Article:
The man who caused the head-on collision that killed a Valparaiso woman and seriously injured two grade school-age sisters was found with extremely high levels of PCP in his bloodstream, according to court documents.
LaPorte Circuit Court Judge Tom Alevizos ruled Tuesday there was sufficient evidence to bring charges against John Mikle, 35, of Michigan City.
Mikle was at large Wednesday after Alevizos on Tuesday issued a warrant for his arrest on felony charges of reckless homicide and operating while intoxicated causing death.
Mikle also is charged with two counts of operating while intoxicated causing serious bodily injury, a Class D felony, and Class C misdemeanor operating while intoxicated.
Katherine Atkins, 26, was killed about 7:30 a.m. July 19 on Joliet Road near Westville.
Neilah Maule, 7, still was hospitalized Wednesday but showing improvement from a severe head injury, according to courtroom testimony.
Jaidyn Maule, 5, is at home recovering from a severely fractured leg.
Mikle also was injured but checked himself out of the hospital against the advice of doctors, said LaPorte County Deputy Prosecutor Chris Fronk.
Police said Atkins was taking the girls, who were her boyfriend's daughters, to the home of their grandparents in LaPorte when Mikle veered over the center line on a curve.
A witness told police Mikle had accelerated from a stop sign just prior to the crash.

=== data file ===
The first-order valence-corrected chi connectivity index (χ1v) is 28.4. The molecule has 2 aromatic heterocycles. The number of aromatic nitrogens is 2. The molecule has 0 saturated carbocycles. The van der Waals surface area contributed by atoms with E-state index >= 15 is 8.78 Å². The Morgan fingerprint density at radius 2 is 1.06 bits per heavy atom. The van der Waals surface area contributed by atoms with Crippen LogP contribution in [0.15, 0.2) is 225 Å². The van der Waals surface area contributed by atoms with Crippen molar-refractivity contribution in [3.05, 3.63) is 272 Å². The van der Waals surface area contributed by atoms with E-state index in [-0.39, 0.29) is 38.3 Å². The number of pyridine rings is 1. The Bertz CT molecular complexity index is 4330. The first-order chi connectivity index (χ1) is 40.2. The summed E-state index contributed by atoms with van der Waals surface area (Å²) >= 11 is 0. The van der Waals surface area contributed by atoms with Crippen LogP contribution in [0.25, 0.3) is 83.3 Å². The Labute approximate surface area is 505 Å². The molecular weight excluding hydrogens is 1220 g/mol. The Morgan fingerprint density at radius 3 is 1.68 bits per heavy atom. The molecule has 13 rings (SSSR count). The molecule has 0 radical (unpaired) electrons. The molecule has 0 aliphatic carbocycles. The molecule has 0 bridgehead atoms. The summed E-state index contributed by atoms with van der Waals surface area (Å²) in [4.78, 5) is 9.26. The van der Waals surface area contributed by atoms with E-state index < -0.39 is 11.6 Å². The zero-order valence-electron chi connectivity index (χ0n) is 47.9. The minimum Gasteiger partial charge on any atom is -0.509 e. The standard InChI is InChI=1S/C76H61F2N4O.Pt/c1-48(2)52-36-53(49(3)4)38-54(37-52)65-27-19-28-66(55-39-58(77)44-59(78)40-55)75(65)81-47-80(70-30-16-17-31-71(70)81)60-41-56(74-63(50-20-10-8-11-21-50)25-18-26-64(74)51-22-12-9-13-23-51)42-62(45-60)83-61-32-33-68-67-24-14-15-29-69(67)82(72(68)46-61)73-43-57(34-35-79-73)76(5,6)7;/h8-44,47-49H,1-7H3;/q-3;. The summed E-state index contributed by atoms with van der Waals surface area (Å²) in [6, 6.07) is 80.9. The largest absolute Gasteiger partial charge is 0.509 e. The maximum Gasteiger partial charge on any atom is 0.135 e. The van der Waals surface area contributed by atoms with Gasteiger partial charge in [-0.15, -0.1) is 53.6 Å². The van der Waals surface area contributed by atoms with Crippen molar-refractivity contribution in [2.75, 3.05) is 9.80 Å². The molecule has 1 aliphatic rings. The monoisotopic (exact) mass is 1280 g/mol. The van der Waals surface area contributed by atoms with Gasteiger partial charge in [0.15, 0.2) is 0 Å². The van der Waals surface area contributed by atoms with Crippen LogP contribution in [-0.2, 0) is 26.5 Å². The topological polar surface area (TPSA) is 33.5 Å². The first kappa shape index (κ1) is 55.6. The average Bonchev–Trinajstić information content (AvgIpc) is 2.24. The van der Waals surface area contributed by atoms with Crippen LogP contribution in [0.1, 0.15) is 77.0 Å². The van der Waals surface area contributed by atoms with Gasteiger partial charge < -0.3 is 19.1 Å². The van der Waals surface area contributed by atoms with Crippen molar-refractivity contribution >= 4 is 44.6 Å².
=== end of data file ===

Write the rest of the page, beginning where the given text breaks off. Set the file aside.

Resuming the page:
According to police, the extent of the damage to both vehicles indicated high speed was a factor in the collision.
LaPorte County police Detective Scott Boswell told the court the tires Mikle was driving on had very little tread and it was raining at the time of the crash.
He also said the speed limit is 45 mph but the curve on which they were traveling has a posted advisory speed limit of 20.
Boswell also revealed a blood test showed Mikle had a very high level of PCP and a ''relatively high'' amount of THC, the active ingredient in marijuana, in his system.
A plastic bag containing an undisclosed amount of marijuana was recovered from Mikle's vehicle, Boswell said.
Boswell also testified that Mikle, when questioned about the crash, admitted using both drugs at some point before the crash.
Fronk said it took nearly a month to file charges because of the wait involved in getting blood test results and whether Neilah was going to survive her injuries.
"She apparently is not as touch-and-go as she was for awhile there," Fronk said.
According to court records, Mikle was charged with driving on a suspended license just over two weeks after the collision.
He also has a prior criminal record with convictions of possession of marijuana and conversion from 2008.